Alien planet with 3 stars is actually a star itself, scientists determine

An artist's depiction of the hypothesized planet HD 131399 Ab at bottom left with its three stars to the right.
An artist's depiction of the hypothesized planet HD 131399 Ab at bottom left with its three stars to the right. (Image credit: European Southern Observatory/L. Calçada)

Finding alien worlds in distant solar systems is a delicate task. 

Astronomers' tools have come a long way since the first exoplanet discoveries in the 1990s, but the quest remains daunting: to find tiny objects hundreds of light-years away, far outshone by their host stars. It shouldn't be surprising that, sometimes, exoplanet discoveries turn out to be flukes.

Such is the fate of the purported planet HD 131399 Ab, which scientists once thought to have three suns. When astronomers tried to look at the planet again, they found that it was actually something entirely different and far in the background masquerading as an exoplanet. Now, the astronomers who originally found the planet are retracting their discovery.

Related: These 10 super extreme exoplanets are out of this world

The HD 131399 star system lies about 350 light-years away from Earth in the constellation Centaurus. The stellar system consists of three stars: an A-type white main star about twice our sun's mass, around which astronomers thought HD 131399 Ab orbited, and two smaller companions.

Scientists first announced so-called HD 131399 Ab's discovery around six years ago. The Jupiter-size newfound world garnered a fair amount of attention at the time, partly thanks to the novelty of a world with three suns. From an astronomer's point of view, the discovery was interesting because it had been directly imaged: rather than seeing the planet as a blip of darkness or a wobble of movement in its main star, scientists had spotted it directly with their telescopes.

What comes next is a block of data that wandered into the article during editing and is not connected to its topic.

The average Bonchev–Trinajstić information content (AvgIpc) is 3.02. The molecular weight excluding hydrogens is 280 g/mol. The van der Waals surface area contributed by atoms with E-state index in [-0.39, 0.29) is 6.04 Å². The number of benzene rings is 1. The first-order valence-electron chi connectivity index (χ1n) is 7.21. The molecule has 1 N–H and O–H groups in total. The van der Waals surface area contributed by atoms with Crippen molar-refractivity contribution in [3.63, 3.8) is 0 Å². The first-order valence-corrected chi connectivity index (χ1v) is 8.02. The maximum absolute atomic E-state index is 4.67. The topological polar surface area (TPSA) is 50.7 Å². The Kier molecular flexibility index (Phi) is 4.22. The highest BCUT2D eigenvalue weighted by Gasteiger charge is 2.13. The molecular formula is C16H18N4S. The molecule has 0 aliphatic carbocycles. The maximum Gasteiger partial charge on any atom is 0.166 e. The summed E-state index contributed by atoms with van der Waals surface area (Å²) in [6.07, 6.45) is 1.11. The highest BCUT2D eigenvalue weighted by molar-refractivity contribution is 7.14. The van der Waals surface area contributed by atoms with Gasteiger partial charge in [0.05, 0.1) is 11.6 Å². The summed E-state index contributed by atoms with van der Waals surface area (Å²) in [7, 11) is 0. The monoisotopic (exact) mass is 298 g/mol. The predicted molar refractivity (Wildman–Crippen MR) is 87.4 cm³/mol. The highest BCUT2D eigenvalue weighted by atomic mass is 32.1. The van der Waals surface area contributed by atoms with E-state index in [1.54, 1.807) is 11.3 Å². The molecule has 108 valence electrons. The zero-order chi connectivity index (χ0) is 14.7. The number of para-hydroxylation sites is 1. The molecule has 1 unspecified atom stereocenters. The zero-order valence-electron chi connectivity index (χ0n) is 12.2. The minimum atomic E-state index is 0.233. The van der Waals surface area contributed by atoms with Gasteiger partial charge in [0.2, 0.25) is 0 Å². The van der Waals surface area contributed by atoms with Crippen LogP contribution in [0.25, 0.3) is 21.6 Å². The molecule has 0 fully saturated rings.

But as years passed and astronomers tried to check in on the system, they found that something was not quite right. In particular, scientists analyzed the objects' parallax, how much they moved against the stellar background as seen at different points in Earth's orbit. That analysis by independent astronomers found that the supposed planet and the star system weren't at the same distance from Earth; later measurements by the planet's original discoverers confirmed this.

In other words, what scientists had thought was a planet was actually something moving very quickly in the background, many light-years farther away from Earth than the HD 131399 system. 

"It must be a very red star — probably a red giant, and maybe even one with a disk." Kevin Wagner, an astronomer at the University of Arizona and one of HD 131399 Ab's would-be discoverers, told That red color would have made the star look deceptively like a planet, he noted. 

Additionally, this distant star apparently moves abnormally quickly, hence it appearing to match pace with a much nearer star system. This discrepancy suggests that some phenomenon gave the star a boost — perhaps it was ejected from its host system or experienced a close encounter with another system, scientists think.

"Each of these would be quite a rare occurrence on their own," Wagner told "The combination of these two low-probability characteristics of the background object are what led us to misclassify it as a planet."

Wagner said he's not aware of any other instances in which a red star or another fast-moving object had been mistaken for a closer planet — but, as the HD 131399 Ab episode shows, the possibility certainly exists.

The research is described in a paper published Friday (April 15) in the journal Science.

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Rahul Rao
Contributing Writer

Rahul Rao is a graduate of New York University's SHERP and a freelance science writer, regularly covering physics, space, and infrastructure. His work has appeared in Gizmodo, Popular Science, Inverse, IEEE Spectrum, and Continuum. He enjoys riding trains for fun, and he has seen every surviving episode of Doctor Who. He holds a masters degree in science writing from New York University's Science, Health and Environmental Reporting Program (SHERP) and earned a bachelors degree from Vanderbilt University, where he studied English and physics.